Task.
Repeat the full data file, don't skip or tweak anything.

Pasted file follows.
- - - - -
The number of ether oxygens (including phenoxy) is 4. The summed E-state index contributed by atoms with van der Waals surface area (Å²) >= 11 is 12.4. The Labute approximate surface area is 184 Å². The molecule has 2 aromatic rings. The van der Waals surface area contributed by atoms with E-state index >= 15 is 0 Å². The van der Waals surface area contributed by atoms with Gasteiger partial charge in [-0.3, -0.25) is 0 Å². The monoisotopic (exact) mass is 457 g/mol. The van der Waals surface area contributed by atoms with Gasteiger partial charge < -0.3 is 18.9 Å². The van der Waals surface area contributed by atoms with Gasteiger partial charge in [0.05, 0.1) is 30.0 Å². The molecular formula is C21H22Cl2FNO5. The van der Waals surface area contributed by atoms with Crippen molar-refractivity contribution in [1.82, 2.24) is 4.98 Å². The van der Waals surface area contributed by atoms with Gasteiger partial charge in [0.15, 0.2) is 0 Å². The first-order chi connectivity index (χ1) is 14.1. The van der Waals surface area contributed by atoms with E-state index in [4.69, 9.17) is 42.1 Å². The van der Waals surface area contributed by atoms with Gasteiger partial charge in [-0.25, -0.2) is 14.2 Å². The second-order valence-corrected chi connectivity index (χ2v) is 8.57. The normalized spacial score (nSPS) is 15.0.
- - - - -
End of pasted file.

The number of ether oxygens (including phenoxy) is 4. The summed E-state index contributed by atoms with van der Waals surface area (Å²) >= 11 is 12.4. The Labute approximate surface area is 184 Å². The molecule has 2 aromatic rings. The van der Waals surface area contributed by atoms with E-state index >= 15 is 0 Å². The van der Waals surface area contributed by atoms with Gasteiger partial charge in [-0.3, -0.25) is 0 Å². The monoisotopic (exact) mass is 457 g/mol. The van der Waals surface area contributed by atoms with Gasteiger partial charge < -0.3 is 18.9 Å². The van der Waals surface area contributed by atoms with Gasteiger partial charge in [0.05, 0.1) is 30.0 Å². The molecular formula is C21H22Cl2FNO5. The van der Waals surface area contributed by atoms with Crippen molar-refractivity contribution in [1.82, 2.24) is 4.98 Å². The van der Waals surface area contributed by atoms with Gasteiger partial charge in [0.15, 0.2) is 0 Å². The first-order chi connectivity index (χ1) is 14.1. The van der Waals surface area contributed by atoms with E-state index in [4.69, 9.17) is 42.1 Å². The van der Waals surface area contributed by atoms with Gasteiger partial charge in [-0.25, -0.2) is 14.2 Å². The second-order valence-corrected chi connectivity index (χ2v) is 8.57. The normalized spacial score (nSPS) is 15.0.